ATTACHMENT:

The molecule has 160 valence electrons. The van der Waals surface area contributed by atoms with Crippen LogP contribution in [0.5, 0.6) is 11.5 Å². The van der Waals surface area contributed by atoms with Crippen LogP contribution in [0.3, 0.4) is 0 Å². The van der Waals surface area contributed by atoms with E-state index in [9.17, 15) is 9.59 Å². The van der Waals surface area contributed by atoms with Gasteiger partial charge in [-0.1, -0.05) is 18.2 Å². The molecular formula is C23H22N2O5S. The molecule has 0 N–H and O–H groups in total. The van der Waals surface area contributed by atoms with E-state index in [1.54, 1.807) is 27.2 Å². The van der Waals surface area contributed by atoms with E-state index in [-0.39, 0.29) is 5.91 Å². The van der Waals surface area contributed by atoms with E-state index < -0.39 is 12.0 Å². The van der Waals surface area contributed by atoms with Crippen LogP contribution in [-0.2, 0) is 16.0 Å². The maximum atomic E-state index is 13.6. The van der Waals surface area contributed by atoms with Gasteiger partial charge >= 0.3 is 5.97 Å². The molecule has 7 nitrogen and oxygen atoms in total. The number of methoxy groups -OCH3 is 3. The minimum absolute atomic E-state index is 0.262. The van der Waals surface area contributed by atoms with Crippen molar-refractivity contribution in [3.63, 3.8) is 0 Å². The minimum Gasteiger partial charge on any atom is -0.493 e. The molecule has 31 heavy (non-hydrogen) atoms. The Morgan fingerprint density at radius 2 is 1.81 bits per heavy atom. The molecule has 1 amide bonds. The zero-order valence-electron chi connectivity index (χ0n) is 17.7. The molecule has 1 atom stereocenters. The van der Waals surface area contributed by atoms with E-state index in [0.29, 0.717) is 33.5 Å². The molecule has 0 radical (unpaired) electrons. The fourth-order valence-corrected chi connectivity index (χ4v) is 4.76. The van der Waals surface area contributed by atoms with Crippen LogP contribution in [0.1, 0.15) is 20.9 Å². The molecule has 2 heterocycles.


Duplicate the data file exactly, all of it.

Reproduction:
The molecule has 160 valence electrons. The van der Waals surface area contributed by atoms with Crippen LogP contribution in [0.5, 0.6) is 11.5 Å². The van der Waals surface area contributed by atoms with Crippen LogP contribution in [0.3, 0.4) is 0 Å². The van der Waals surface area contributed by atoms with E-state index in [9.17, 15) is 9.59 Å². The van der Waals surface area contributed by atoms with Gasteiger partial charge in [-0.1, -0.05) is 18.2 Å². The molecular formula is C23H22N2O5S. The molecule has 0 N–H and O–H groups in total. The van der Waals surface area contributed by atoms with E-state index in [1.54, 1.807) is 27.2 Å². The van der Waals surface area contributed by atoms with E-state index in [-0.39, 0.29) is 5.91 Å². The van der Waals surface area contributed by atoms with E-state index < -0.39 is 12.0 Å². The van der Waals surface area contributed by atoms with Crippen LogP contribution in [-0.2, 0) is 16.0 Å². The maximum atomic E-state index is 13.6. The van der Waals surface area contributed by atoms with Gasteiger partial charge >= 0.3 is 5.97 Å². The molecule has 7 nitrogen and oxygen atoms in total. The number of methoxy groups -OCH3 is 3. The minimum absolute atomic E-state index is 0.262. The van der Waals surface area contributed by atoms with Crippen molar-refractivity contribution in [3.63, 3.8) is 0 Å². The minimum Gasteiger partial charge on any atom is -0.493 e. The molecule has 31 heavy (non-hydrogen) atoms. The Morgan fingerprint density at radius 2 is 1.81 bits per heavy atom. The molecule has 1 amide bonds. The zero-order valence-electron chi connectivity index (χ0n) is 17.7. The molecule has 1 atom stereocenters. The van der Waals surface area contributed by atoms with E-state index in [0.29, 0.717) is 33.5 Å². The molecule has 0 radical (unpaired) electrons. The fourth-order valence-corrected chi connectivity index (χ4v) is 4.76. The van der Waals surface area contributed by atoms with Crippen LogP contribution in [0.1, 0.15) is 20.9 Å². The molecule has 2 heterocycles.